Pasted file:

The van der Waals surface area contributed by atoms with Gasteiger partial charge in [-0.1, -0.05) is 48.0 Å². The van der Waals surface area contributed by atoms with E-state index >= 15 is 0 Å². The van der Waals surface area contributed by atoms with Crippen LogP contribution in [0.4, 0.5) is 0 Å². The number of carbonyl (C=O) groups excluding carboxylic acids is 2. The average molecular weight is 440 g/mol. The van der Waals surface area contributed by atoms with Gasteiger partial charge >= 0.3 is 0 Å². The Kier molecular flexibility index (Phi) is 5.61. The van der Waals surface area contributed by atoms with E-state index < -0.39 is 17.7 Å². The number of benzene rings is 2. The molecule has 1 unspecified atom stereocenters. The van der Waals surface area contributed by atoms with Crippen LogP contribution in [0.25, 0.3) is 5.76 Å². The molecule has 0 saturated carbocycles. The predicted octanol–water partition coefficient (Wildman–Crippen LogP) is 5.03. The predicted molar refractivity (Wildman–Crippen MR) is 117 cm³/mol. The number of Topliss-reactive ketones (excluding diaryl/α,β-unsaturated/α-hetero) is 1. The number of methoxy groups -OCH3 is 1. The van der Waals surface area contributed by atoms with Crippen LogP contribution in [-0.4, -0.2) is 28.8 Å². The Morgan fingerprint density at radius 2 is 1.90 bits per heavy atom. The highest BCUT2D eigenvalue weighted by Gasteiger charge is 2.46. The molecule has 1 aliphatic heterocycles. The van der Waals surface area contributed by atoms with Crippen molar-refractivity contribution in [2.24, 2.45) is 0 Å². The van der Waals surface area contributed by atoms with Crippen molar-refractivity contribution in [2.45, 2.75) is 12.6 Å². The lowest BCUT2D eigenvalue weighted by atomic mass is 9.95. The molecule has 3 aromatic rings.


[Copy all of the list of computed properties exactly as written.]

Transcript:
The van der Waals surface area contributed by atoms with Gasteiger partial charge in [-0.1, -0.05) is 48.0 Å². The van der Waals surface area contributed by atoms with E-state index >= 15 is 0 Å². The van der Waals surface area contributed by atoms with Crippen LogP contribution in [0.4, 0.5) is 0 Å². The number of carbonyl (C=O) groups excluding carboxylic acids is 2. The average molecular weight is 440 g/mol. The van der Waals surface area contributed by atoms with Gasteiger partial charge >= 0.3 is 0 Å². The Kier molecular flexibility index (Phi) is 5.61. The van der Waals surface area contributed by atoms with E-state index < -0.39 is 17.7 Å². The number of benzene rings is 2. The molecule has 1 unspecified atom stereocenters. The van der Waals surface area contributed by atoms with Crippen LogP contribution in [0.25, 0.3) is 5.76 Å². The molecule has 0 saturated carbocycles. The predicted octanol–water partition coefficient (Wildman–Crippen LogP) is 5.03. The predicted molar refractivity (Wildman–Crippen MR) is 117 cm³/mol. The number of Topliss-reactive ketones (excluding diaryl/α,β-unsaturated/α-hetero) is 1. The number of methoxy groups -OCH3 is 1. The van der Waals surface area contributed by atoms with Crippen LogP contribution in [-0.4, -0.2) is 28.8 Å². The Morgan fingerprint density at radius 2 is 1.90 bits per heavy atom. The highest BCUT2D eigenvalue weighted by Gasteiger charge is 2.46. The molecule has 1 aliphatic heterocycles. The van der Waals surface area contributed by atoms with Crippen molar-refractivity contribution in [2.24, 2.45) is 0 Å². The van der Waals surface area contributed by atoms with Crippen molar-refractivity contribution in [2.45, 2.75) is 12.6 Å². The lowest BCUT2D eigenvalue weighted by atomic mass is 9.95. The molecule has 3 aromatic rings.